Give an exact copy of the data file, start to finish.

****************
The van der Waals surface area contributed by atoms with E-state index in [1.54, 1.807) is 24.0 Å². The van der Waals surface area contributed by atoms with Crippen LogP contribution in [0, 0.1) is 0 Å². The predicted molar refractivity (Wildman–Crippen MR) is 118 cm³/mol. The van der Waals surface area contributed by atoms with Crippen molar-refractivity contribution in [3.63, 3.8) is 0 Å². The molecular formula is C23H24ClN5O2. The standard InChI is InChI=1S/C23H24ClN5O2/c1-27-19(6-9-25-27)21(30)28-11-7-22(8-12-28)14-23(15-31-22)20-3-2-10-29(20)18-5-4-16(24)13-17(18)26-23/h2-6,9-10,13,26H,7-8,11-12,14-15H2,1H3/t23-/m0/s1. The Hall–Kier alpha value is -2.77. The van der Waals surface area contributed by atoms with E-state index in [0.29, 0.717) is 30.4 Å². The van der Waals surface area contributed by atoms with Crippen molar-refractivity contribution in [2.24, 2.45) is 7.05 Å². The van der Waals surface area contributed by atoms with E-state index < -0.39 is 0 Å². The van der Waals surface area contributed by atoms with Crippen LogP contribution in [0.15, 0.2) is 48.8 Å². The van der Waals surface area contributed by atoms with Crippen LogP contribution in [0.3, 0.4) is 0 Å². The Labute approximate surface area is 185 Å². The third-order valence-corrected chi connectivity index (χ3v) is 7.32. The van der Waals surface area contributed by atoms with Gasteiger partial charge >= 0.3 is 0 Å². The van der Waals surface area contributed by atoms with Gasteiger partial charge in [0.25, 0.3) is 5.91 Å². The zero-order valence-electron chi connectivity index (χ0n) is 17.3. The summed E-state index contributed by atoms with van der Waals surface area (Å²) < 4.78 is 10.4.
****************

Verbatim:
The van der Waals surface area contributed by atoms with E-state index in [1.54, 1.807) is 24.0 Å². The van der Waals surface area contributed by atoms with Crippen LogP contribution in [0, 0.1) is 0 Å². The predicted molar refractivity (Wildman–Crippen MR) is 118 cm³/mol. The van der Waals surface area contributed by atoms with Crippen molar-refractivity contribution in [3.63, 3.8) is 0 Å². The molecular formula is C23H24ClN5O2. The standard InChI is InChI=1S/C23H24ClN5O2/c1-27-19(6-9-25-27)21(30)28-11-7-22(8-12-28)14-23(15-31-22)20-3-2-10-29(20)18-5-4-16(24)13-17(18)26-23/h2-6,9-10,13,26H,7-8,11-12,14-15H2,1H3/t23-/m0/s1. The Hall–Kier alpha value is -2.77. The van der Waals surface area contributed by atoms with E-state index in [0.29, 0.717) is 30.4 Å². The van der Waals surface area contributed by atoms with Crippen molar-refractivity contribution in [2.24, 2.45) is 7.05 Å². The van der Waals surface area contributed by atoms with E-state index < -0.39 is 0 Å². The van der Waals surface area contributed by atoms with Crippen LogP contribution in [0.15, 0.2) is 48.8 Å². The van der Waals surface area contributed by atoms with Crippen LogP contribution in [0.3, 0.4) is 0 Å². The Labute approximate surface area is 185 Å². The third-order valence-corrected chi connectivity index (χ3v) is 7.32. The van der Waals surface area contributed by atoms with Gasteiger partial charge >= 0.3 is 0 Å². The van der Waals surface area contributed by atoms with Gasteiger partial charge in [0.25, 0.3) is 5.91 Å². The zero-order valence-electron chi connectivity index (χ0n) is 17.3. The summed E-state index contributed by atoms with van der Waals surface area (Å²) < 4.78 is 10.4.